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Into No 10: King's students address ethnicity in medicine

Little did Elohor Ijete know that when she went to an NHS awards night, it would lead to a chance meeting with Mr Nero Ughwujabo, the Special Adviser on Social Justice, Young People, and Opportunities and ultimately a visit to Number 10 Downing Street.

Now in her final year at King’s, Elohor noticed from the beginning that there were low numbers of Black and Minority Ethnic (BAME) doctors in London, despite the city being so diverse. As a result, she got together with some of her peers to start mentoring BAME students applying for medicine in order to help diversify the profession.

Indeed, around the world, there is a concern that students in medical school do not reflect the socio-demographic diversity of the home nations. Medical Schools are working to redress the balance. The largest and longest-running course of this type, the Extended Medical Degree Programme (EMDP) at King’s, has been designed to widen participation in medicine. It provides a six-year course that spreads the first year of the medical degree over two years. 90% of students from the EMDP are from a BAME background compared to around 50% on the standard programme. 

Following a discussion with Mr Ughwujabo at the awards evening, Elohor led a group of 13 other medical students from King’s College London and St Georges University to 10 Downing Street for a round table discussion. They talked about ways to increase the number of BAME medical students.

We spoke to the students about their experience at No 10 and their motivations in working towards a diverse and representative profession.


(Back row left to right: Ellie, Amisha. Front row left to right: Jess, Eniola, Lizzy)

What motivated you to become a doctor?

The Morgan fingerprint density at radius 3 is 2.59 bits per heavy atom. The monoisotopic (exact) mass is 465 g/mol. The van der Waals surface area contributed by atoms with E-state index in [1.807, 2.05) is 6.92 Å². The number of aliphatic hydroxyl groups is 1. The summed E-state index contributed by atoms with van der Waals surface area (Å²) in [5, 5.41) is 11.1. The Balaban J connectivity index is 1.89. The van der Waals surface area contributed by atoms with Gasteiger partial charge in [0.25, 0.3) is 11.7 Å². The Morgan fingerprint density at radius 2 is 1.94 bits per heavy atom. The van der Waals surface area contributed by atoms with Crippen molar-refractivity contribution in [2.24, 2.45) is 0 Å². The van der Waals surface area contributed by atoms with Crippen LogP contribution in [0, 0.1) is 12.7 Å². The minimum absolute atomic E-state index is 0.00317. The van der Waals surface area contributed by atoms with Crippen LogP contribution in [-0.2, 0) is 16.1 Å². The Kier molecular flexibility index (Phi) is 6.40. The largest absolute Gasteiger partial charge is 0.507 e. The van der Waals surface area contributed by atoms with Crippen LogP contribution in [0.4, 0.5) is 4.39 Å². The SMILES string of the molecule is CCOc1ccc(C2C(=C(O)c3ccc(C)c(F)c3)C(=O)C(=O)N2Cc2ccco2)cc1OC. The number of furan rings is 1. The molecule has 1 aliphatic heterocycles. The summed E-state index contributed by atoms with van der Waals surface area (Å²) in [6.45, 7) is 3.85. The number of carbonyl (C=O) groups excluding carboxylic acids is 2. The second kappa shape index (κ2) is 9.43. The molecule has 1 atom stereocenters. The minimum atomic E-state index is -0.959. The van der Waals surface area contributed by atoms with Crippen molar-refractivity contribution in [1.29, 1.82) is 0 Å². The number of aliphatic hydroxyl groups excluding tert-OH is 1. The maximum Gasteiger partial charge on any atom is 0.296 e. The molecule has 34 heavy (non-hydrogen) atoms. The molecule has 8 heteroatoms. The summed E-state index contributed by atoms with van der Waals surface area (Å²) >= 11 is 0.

Ellie: My mother is a medical doctor, a Forensic Psychiatrist. She also has a physical disability, which has led to her using a wheelchair. I have been her carer since I was 10 years old. This personal life experience of understanding physical disability and its impact on the person, their family and society inspired me to study medicine so that I could provide holistic care.

Jess: I have always liked a challenge and when I didn’t get into medical school the first time, it was a challenge. I took a gap year to work as a Healthcare assistant and from caring for patients on a daily basis, I could see myself in a position of helping them in the future. I also have first-hand experience of how medicine helps improve the quality of people’s lives – if it wasn’t for IVF treatment, my three siblings and I wouldn’t be here today.

Eniola: I have always wanted to be caring for people in some way. During school, I volunteered at a care home and since then I have also worked as a healthcare assistant giving me first-hand experience of the positive impact healthcare professionals have on patients’ lives.

Why is ethnic diversity important in medicine?

Ellie: Our patient population in the UK is ethnically diverse, especially in London. A patient’s culture and ethnicity can influence how they experience illness, adhere to medical advice and respond to treatment. Doctors who are from a similar culture or ethnicity as their patients can understand these cultural factors and therefore provide a better care experience. Learning about different cultures and ethnicities from interacting with other medical students from a variety of ethnic backgrounds is more effective than learning from cultural competency courses as it is hard to become culturally competent solely by reading textbooks and listening to lectures. Increasing the numbers of BAME medical students will help with this. Patients will also benefit from having doctors who may not be from the same background as them but who are more culturally competent. This will ultimately help address health inequalities in the UK.